Given the subject matter of this blog, most of the artists, designers, and architects who I write about aren’t exactly in the business of deception. For this post, reality and transparency have gone on holiday, replaced with the truly exquisite, eye-tricking works of New Jersey-based artist Matthew Albanese
When looking at the below photo you might think, “Wow, what a dramatic photo of a tornado” not “Wow, what an interesting photo of ground parsley, cotton, moss and steel wool.” Well, that’s what you are looking at: ground parsley, cotton, moss and steel wool painstakingly arranged to look like a tornado sweeping across a plain.
Creating "Strange Worlds," Albanese spends weeks constructing small-scale models of dramatic natural landscapes using common, household materials ranging from paprika to tile grout to fireplace ash. Next, he photographs his miniature faux worlds, employing a variety of photographic techniques that alter the appearance of the materials.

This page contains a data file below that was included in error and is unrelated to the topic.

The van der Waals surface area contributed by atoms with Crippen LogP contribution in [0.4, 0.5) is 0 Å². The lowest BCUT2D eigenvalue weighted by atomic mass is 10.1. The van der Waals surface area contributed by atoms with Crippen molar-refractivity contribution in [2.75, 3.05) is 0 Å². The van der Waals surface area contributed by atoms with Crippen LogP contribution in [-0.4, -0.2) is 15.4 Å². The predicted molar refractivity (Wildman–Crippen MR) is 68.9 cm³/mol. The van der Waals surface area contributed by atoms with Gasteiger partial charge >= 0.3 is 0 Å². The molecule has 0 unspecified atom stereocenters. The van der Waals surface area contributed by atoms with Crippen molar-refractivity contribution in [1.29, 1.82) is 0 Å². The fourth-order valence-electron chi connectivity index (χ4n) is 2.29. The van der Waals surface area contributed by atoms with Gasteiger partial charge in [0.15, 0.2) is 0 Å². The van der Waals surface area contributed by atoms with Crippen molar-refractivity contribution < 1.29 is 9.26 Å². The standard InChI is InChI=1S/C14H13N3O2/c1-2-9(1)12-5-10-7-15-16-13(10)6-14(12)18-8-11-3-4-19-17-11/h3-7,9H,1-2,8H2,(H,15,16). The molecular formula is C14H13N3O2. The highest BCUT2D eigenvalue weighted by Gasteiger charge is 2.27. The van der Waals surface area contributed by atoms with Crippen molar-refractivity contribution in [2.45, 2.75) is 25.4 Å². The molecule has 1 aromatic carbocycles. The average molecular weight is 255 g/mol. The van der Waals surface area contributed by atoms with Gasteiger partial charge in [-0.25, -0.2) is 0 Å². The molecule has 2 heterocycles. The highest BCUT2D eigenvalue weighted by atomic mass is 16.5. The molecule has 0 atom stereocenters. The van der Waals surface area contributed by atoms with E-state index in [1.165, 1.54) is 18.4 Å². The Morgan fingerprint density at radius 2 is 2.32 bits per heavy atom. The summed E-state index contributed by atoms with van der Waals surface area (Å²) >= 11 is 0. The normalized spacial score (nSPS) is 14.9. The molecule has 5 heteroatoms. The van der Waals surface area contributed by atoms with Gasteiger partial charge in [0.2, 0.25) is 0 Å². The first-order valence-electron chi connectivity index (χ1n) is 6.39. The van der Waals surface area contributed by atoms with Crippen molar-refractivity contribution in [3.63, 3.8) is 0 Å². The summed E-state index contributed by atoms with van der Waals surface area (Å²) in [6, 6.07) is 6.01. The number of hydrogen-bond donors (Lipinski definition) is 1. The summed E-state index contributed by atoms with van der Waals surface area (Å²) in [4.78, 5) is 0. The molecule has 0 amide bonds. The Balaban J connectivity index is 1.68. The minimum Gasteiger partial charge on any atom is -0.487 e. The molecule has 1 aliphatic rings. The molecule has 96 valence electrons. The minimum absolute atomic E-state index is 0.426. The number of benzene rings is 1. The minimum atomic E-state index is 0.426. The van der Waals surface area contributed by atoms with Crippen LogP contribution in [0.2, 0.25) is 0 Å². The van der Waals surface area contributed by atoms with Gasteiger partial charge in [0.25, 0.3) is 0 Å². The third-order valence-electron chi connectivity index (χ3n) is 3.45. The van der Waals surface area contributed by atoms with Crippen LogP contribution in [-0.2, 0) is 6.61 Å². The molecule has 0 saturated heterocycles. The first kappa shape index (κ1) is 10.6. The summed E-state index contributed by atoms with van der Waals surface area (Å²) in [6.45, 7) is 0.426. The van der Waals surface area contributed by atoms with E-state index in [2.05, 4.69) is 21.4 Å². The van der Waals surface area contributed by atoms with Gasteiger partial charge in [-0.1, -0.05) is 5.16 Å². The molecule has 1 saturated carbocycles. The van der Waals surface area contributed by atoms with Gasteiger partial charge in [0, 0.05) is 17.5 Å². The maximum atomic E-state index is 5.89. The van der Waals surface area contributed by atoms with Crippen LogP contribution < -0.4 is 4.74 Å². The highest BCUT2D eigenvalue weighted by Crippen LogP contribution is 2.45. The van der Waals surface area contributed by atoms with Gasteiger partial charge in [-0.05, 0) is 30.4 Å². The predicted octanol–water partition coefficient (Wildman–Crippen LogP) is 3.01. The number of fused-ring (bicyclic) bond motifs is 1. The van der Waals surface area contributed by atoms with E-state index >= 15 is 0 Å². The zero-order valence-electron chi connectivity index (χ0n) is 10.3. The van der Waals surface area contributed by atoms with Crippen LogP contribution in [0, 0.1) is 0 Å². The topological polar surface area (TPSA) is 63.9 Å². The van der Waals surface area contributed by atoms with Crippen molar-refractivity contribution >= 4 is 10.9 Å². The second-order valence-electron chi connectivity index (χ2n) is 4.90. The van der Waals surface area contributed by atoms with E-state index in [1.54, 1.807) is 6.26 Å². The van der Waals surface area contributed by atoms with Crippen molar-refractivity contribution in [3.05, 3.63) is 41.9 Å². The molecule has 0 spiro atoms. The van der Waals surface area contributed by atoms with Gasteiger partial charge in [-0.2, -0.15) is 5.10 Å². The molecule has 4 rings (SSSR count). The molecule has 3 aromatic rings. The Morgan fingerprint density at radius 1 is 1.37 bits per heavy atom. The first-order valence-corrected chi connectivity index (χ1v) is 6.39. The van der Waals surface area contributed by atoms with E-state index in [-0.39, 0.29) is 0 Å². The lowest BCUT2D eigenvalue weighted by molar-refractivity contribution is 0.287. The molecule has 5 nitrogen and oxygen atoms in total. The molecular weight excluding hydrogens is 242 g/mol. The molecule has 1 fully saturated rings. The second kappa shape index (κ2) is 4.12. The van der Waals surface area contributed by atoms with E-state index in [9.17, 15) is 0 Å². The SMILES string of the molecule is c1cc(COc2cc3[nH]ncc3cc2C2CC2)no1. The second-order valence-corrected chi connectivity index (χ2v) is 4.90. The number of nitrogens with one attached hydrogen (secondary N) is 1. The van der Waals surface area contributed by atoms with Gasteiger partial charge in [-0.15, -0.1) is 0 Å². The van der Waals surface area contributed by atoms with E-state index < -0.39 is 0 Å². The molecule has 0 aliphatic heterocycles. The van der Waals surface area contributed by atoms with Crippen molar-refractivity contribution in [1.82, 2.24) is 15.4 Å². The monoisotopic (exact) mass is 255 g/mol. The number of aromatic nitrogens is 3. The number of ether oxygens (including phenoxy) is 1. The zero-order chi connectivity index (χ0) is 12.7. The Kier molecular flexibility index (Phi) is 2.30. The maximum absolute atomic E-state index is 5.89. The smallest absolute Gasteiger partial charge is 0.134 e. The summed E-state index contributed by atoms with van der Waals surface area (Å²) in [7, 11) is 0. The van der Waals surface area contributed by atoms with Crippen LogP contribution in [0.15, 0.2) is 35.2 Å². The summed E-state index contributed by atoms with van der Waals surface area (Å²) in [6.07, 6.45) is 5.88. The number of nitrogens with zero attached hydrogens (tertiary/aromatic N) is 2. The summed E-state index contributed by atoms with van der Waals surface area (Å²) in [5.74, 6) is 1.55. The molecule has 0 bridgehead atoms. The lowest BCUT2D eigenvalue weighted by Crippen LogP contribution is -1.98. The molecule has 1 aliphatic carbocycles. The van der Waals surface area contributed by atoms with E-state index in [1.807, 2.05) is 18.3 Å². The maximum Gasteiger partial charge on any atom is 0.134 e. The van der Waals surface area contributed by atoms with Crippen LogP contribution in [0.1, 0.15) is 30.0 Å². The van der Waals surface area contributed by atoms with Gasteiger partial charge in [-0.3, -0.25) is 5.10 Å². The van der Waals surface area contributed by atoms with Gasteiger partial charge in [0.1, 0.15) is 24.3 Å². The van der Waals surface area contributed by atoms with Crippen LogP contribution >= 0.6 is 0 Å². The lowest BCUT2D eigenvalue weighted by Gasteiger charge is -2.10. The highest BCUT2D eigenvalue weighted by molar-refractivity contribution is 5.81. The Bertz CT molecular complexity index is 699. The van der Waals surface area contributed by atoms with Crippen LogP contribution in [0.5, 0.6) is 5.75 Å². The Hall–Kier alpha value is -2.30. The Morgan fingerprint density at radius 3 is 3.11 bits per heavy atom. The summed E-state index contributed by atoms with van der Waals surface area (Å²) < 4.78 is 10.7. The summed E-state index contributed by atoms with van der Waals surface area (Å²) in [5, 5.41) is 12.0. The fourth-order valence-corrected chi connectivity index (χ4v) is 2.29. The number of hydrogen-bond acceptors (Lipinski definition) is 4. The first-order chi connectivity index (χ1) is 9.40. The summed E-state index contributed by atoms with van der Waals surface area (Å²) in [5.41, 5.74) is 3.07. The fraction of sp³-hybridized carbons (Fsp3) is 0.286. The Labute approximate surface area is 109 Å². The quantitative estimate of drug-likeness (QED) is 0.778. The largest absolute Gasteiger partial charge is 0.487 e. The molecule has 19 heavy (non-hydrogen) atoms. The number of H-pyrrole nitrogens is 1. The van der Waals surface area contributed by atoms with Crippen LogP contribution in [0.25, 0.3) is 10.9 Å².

"Tornado" - steel wool, cotton, ground parsley, moss
Part of the fun of "Strange Worlds" is that Albanese discloses what exact materials went into building each of his models. And again, it’s primarily not stuff you’d find at a hobbyist's or art supply store but rather stuff you’d find in the kitchen, garage and garden shed.
All of Albanese’s "Strange Worlds" can be viewed on both his Flickr page
and Facebook fan page
, including behind-the-scenes glimpses of works-in-progress. Additionally, Albanese has an upcoming exhibition, American ReConstruction. It opens at the Winkleman Gallery
in New York City on May 7.
"Fields, After the Storm" - faux fur, cotton, sifted tile grout
Tile grout, moss, bottle brushes, ground cover, outdoor patio table
"Breaking Point" - tile grout, phosphorous ink, cotton
"Icebreaker" - sugar, salt, egg whites, corn syrup, cream of tartar, powdered sugar, blue food coloring, india ink, flour
Behind the scenes of "Icebreaker"